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Lay for the Day
22nd July

1899: the sculptor Alexander Calder is born in Lawnton, Pennsylvania, the child of two artists. His mother, Nanette, was a painter, and his father, Alexander, a sculptor. He made things from early childhood on, with the encouragement of his parents, and had his own workshops in their various homes; but Alexander Junior's first career was in engineering. In 1922 he took up art studies and he later became an illustrator for the National Police Gazette. He moved to Paris in 1926. Here are two of his wire sculptures from the Museum of Modern Art in the Pompidou Centre in Paris:
The poem is from Characters, a series of portraits, first of friends and acquaintances and then, in a second section, of imagined people. They’re made for the most part of skinny four-syllable lines, something, perhaps, like images in wire.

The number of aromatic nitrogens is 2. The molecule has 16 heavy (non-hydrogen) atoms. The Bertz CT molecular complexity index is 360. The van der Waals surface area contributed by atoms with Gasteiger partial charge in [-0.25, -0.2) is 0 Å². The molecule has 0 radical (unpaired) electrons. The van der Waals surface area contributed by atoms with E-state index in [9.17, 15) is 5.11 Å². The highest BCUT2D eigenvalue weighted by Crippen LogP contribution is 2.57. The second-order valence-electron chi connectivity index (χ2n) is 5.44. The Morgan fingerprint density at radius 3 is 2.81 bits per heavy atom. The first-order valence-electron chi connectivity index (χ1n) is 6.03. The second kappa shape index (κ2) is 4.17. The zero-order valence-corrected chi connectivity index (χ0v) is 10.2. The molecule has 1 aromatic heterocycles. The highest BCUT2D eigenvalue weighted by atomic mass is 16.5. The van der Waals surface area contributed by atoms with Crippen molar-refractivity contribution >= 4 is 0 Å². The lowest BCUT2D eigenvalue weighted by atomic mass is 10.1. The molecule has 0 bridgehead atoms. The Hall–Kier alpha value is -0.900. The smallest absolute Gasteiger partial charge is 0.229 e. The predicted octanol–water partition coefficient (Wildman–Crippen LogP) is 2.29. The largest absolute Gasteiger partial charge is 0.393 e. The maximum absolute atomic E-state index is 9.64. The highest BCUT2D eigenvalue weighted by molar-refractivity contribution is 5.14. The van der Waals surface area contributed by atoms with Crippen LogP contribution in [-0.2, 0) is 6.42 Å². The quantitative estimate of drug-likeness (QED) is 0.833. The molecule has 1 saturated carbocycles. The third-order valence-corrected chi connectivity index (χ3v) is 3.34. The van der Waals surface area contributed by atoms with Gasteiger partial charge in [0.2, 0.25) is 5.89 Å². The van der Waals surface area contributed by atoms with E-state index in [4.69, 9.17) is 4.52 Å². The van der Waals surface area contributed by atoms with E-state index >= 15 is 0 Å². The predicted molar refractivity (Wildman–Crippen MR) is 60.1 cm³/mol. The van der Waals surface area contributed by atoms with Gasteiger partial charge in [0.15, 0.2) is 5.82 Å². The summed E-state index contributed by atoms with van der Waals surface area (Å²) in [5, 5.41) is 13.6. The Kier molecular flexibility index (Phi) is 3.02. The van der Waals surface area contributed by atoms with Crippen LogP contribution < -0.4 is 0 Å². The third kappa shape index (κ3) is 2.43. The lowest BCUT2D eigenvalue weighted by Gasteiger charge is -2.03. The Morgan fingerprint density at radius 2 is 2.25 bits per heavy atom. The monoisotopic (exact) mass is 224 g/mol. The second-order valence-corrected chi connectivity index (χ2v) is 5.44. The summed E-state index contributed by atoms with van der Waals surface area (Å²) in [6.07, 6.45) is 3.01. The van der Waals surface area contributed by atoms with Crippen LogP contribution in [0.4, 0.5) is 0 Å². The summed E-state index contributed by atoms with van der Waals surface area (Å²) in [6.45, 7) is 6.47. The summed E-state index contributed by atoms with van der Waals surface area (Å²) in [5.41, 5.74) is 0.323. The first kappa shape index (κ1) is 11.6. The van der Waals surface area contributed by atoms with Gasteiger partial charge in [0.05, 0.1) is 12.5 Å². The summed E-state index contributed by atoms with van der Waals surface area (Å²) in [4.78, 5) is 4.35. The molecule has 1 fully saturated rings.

Slight as morning
rain, the sixteen-
lisping pixie,
also as wire,

throws her slimness
on wild fortune,
the mercy of
smacked-out squats and
drear B&Bs,
from man to man.

(Thunder and rain
in the Ching means
big love coming.
Ready yourself
to be ambushed
by it, undone.)

The poppy-juice
habit won’t heal
the crack. Would your
split twin-brother’s
mind be one if
you’re made nothing?

Pack your troubles:
ailing mother,
half-used lovers,
junk. That grip won’t
let the good you
could do them be.

Make them freedom
of clay and space.
At the mild pace
of a lakeside,
sky-covered place,
figure them out.


John Gibbens
from Characters: You & I

The Lay Reader: an archive of the poetic calendar